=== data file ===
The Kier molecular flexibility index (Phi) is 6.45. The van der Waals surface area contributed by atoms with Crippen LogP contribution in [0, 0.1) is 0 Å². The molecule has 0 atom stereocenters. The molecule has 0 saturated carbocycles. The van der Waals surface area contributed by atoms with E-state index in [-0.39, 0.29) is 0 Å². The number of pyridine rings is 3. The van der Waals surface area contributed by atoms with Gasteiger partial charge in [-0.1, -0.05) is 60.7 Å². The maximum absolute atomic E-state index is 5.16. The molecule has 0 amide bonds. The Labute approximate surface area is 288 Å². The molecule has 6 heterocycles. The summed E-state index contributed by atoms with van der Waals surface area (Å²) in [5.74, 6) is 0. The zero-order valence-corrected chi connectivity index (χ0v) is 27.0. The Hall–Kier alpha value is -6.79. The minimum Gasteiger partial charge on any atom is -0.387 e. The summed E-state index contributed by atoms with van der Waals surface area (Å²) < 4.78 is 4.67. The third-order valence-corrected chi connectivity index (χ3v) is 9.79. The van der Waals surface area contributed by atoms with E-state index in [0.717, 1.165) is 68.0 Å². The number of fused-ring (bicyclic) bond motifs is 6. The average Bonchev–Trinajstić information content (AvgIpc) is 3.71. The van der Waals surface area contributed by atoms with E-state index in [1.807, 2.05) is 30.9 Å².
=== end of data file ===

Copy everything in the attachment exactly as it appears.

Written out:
The Kier molecular flexibility index (Phi) is 6.45. The van der Waals surface area contributed by atoms with Crippen LogP contribution in [0, 0.1) is 0 Å². The molecule has 0 atom stereocenters. The molecule has 0 saturated carbocycles. The van der Waals surface area contributed by atoms with E-state index in [-0.39, 0.29) is 0 Å². The number of pyridine rings is 3. The van der Waals surface area contributed by atoms with Gasteiger partial charge in [-0.1, -0.05) is 60.7 Å². The maximum absolute atomic E-state index is 5.16. The molecule has 0 amide bonds. The Labute approximate surface area is 288 Å². The molecule has 6 heterocycles. The summed E-state index contributed by atoms with van der Waals surface area (Å²) in [5.74, 6) is 0. The zero-order valence-corrected chi connectivity index (χ0v) is 27.0. The Hall–Kier alpha value is -6.79. The minimum Gasteiger partial charge on any atom is -0.387 e. The summed E-state index contributed by atoms with van der Waals surface area (Å²) < 4.78 is 4.67. The third-order valence-corrected chi connectivity index (χ3v) is 9.79. The van der Waals surface area contributed by atoms with E-state index in [0.717, 1.165) is 68.0 Å². The number of fused-ring (bicyclic) bond motifs is 6. The average Bonchev–Trinajstić information content (AvgIpc) is 3.71. The van der Waals surface area contributed by atoms with E-state index in [1.807, 2.05) is 30.9 Å².